dynamic inode allocation

Theodore Tso tytso at mit.edu
Mon Sep 1 18:37:44 UTC 2008

On Mon, Sep 01, 2008 at 01:18:31PM -0400, Mag Gam wrote:
> This maybe a newbie question but how come other file systems such as
> ReiserFS and Veritas' Vxfs dynamically allocate inodes and filesystems
> such as ext2/ext3 and JFS we need to allocate them when creating the
> filesystem? Is there a performance or maintenance gain when pre
> allocating?

Having a static inode table is definitely much simpler than a dynamic
inode table, and that's why ext2 originally used a static inode
allocation system.  Ext2 drew much of its initial design inspiration
from the BSD Fast Filesystem, and it (along with most traditional Unix
filesystems) used a static inode table.  

One of the advantages of having a static inode table is you can always
reliably find it.  With a dynamic inode table, it can often be much
more difficult to find it in the face of filesystem corruption, caused
by either hardware or software failure.  For example, with Reiserfs,
the inodes are stored in a B-Tree.  If the root node, or a relatively
high-level node of the B-tree is lost, the only way to recover all of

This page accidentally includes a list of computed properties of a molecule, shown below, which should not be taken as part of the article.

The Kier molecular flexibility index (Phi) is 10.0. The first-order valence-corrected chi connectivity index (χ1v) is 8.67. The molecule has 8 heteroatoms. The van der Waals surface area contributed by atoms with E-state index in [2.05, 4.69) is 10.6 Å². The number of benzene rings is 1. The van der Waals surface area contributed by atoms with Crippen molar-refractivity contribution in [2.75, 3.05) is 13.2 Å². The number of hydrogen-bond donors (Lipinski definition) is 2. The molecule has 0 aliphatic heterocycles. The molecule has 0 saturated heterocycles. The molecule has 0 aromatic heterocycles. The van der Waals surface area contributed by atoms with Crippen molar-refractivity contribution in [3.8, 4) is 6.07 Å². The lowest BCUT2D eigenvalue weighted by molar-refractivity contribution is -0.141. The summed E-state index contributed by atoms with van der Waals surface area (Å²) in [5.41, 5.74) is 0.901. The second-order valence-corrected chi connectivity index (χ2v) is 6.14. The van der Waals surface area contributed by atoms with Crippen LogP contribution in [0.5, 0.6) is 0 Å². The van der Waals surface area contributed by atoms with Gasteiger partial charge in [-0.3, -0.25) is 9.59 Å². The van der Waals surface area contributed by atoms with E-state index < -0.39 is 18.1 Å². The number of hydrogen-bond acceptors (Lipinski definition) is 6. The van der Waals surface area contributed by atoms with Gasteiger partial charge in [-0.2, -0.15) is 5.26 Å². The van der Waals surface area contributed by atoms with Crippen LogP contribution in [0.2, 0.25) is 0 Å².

the inodes is by looking at each block, and trying to determine if it
"looks" like part of the filesystem B-tree or not.  This is what the
reiserfs's fsck program will do if the filesystem is sufficiently
damaged.  Unfortuntaely, this means that if you store reiserfs
filesystem image (for example, for use by vmware, or qemu, or kvm, or
xen) in a reiserfs filesystem, and the filesystem gets damaged, the
recovery procedure will take every single block that looks like it
could have been part Reiserfs B-tree, and stich them together into a
new-btree.  The result, if you have Reiserfs filesystem images is
those blocks will get treated as if they were part of the containing
filesystem, and the result is not pretty.

These problems can be solved (although they were not for Reiserfs),
but it means a lot more complexity.

							- Ted

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